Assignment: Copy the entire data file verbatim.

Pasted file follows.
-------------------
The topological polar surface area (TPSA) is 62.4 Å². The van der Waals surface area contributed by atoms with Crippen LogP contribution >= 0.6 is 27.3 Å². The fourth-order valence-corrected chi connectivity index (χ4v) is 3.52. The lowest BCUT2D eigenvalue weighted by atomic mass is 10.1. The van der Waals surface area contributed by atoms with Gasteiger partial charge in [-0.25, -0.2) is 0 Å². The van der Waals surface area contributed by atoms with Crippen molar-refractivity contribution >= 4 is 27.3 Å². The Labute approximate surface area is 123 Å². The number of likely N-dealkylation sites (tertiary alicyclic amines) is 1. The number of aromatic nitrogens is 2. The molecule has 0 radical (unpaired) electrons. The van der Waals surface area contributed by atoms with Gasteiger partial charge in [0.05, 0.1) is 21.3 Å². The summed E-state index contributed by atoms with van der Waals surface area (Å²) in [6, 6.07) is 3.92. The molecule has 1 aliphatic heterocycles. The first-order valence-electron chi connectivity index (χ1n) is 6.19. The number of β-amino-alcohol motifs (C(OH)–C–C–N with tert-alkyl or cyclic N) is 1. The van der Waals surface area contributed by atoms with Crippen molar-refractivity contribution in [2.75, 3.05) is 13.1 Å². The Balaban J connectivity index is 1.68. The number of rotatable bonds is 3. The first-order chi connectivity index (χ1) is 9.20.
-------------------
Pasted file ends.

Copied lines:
The topological polar surface area (TPSA) is 62.4 Å². The van der Waals surface area contributed by atoms with Crippen LogP contribution >= 0.6 is 27.3 Å². The fourth-order valence-corrected chi connectivity index (χ4v) is 3.52. The lowest BCUT2D eigenvalue weighted by atomic mass is 10.1. The van der Waals surface area contributed by atoms with Gasteiger partial charge in [-0.25, -0.2) is 0 Å². The van der Waals surface area contributed by atoms with Crippen molar-refractivity contribution >= 4 is 27.3 Å². The Labute approximate surface area is 123 Å². The number of likely N-dealkylation sites (tertiary alicyclic amines) is 1. The number of aromatic nitrogens is 2. The molecule has 0 radical (unpaired) electrons. The van der Waals surface area contributed by atoms with Gasteiger partial charge in [0.05, 0.1) is 21.3 Å². The summed E-state index contributed by atoms with van der Waals surface area (Å²) in [6, 6.07) is 3.92. The molecule has 1 aliphatic heterocycles. The first-order valence-electron chi connectivity index (χ1n) is 6.19. The number of β-amino-alcohol motifs (C(OH)–C–C–N with tert-alkyl or cyclic N) is 1. The van der Waals surface area contributed by atoms with Crippen molar-refractivity contribution in [2.75, 3.05) is 13.1 Å². The Balaban J connectivity index is 1.68. The number of rotatable bonds is 3. The first-order chi connectivity index (χ1) is 9.20.